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Film / I Vitelloni

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I Vitelloni is a 1953 film directed by Federico Fellini.

It involves five slackers living in a small town on the Adriatic coast of Italy, and their supposedly carefree lives. One of them, Fausto, blows this when he gets his girlfriend pregnant and is forced to marry her. That doesn’t mean he doesn’t try to seduce other women, though.

Fausto's friends try to be supportive while keeping their lifestyles: Alberto is supported by his mother and sister, Leopoldo writes a play, Riccardo tries to keep his singing act, and Fausto’s brother-in-law Moraldo tries to get away from it all.

Breakthrough hit for Federico Fellini and his Associated Composer, Nino Rota. It was one of Stanley Kubrick's and Martin Scorsese's favorite movies.

This movie provides examples of:

  • Author Avatar: Moraldo is usually considered to be one for Fellini himself.
  • Betty and Veronica: For Fausto, Sandra is Betty and the woman in the movie theater is Veronica.
  • Broken Pedestal: Leopoldo holds the eccentric actor Sergio in high regard, but is offended when the old man tries to come onto him.
  • Camp Gay: Sergio Natali, the vaudeville performer who makes a pass at Leopoldo.
  • The Casanova: All of them, but Fausto is the most noticeable.
  • Character Development: After spending the whole movie as a dishonest, womanizing ingrate, Fausto finally gets scared straight and grows up a little.
  • Don't Make Me Take My Belt Off!: Francesco, Fausto’s father, is furious at his son by the end of the film and whips him with his belt.
  • Heel Realization: When Sandra runs away, Fausto is devastated and finally realizes what a louse he’s been this whole time.
  • Likes Older Women: Fausto becomes attracted to the much older wife of his boss.note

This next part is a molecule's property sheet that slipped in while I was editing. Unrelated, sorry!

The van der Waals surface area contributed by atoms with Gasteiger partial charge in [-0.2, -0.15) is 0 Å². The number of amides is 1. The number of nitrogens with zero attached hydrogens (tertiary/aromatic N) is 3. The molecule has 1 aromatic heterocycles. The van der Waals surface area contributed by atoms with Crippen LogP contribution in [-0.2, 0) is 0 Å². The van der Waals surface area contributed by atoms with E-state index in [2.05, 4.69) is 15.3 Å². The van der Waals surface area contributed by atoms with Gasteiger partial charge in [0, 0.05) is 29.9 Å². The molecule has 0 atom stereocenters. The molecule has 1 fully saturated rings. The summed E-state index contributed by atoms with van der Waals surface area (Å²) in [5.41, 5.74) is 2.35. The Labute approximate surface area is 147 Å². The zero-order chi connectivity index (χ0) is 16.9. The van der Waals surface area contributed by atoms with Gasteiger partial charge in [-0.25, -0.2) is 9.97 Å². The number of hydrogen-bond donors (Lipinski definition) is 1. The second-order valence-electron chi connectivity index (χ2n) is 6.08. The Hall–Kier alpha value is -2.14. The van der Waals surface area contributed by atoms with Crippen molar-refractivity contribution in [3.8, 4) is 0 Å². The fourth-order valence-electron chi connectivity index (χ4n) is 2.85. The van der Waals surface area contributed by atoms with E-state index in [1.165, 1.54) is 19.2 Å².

• Masquerade Ball: Carnival, although not many people are wearing masks.
  • Monster Clown: Alberto, while drunk, sees some clown faces like this.
  • Obnoxious In-Laws: Not that obnoxious actually, but Moraldo feels scorn to his brother-in-law because he sees how he cheats on his sister.
  • The One Who Made It Out: All of the five Vitelloni want to get out of town and make it big in the wider world and they keep making plans to escape but most of them stumble and fail to act on their plans. Moraldo is the only one who manages it, and the finale is a poignant montage of him in the train leaving the town intercut with small vignettes showing his friends adjusting to their small time lives, surrendering their dreams and hopes forever.
  • O.O.C. Is Serious Business: When Sandra runs away from him, the normally happy-go-lucky Fausto becomes dazed and depressed. In this state he runs into the woman he was hitting on at the movie theater earlier, who now takes an interest in him, but the up-till-now philanderer turns her down and seems for the first time to only pine for his wife.
  • Out of Focus: There are five Vitelloni, but Alberto and Riccardo largely disappear in the second half of the film, as the story centers on Fausto and Moraldo, plus Leopoldo to a lesser extent.
  • Shotgun Wedding: Fausto has gotten Sandra pregnant at the start of the movie, and though at first he plans to run away, his father forces him to take responsibility.
  • The Slacker: The five protagonists.
  • Small Town Boredom: Moraldo wants to go out of his little town. He does it at the end.
  • The Smart Guy: Leopoldo is the most intellectual of the five and wants to be a playwright.
  • Untranslated Title: I Vitelloni ("The slabs of veal") was an insulting term for Slackers in the dialect of Fellini's home region of Romagna. The original American release retitled it The Young and the Passionate, but it's gone by the original title since then. Interestingly, this trope also applied for I Vitelloni in most regions of Italy, where they'd never heard that bit of slang before.
  • Zany Scheme: Fausto's plan to steal the statue and sell it to a church.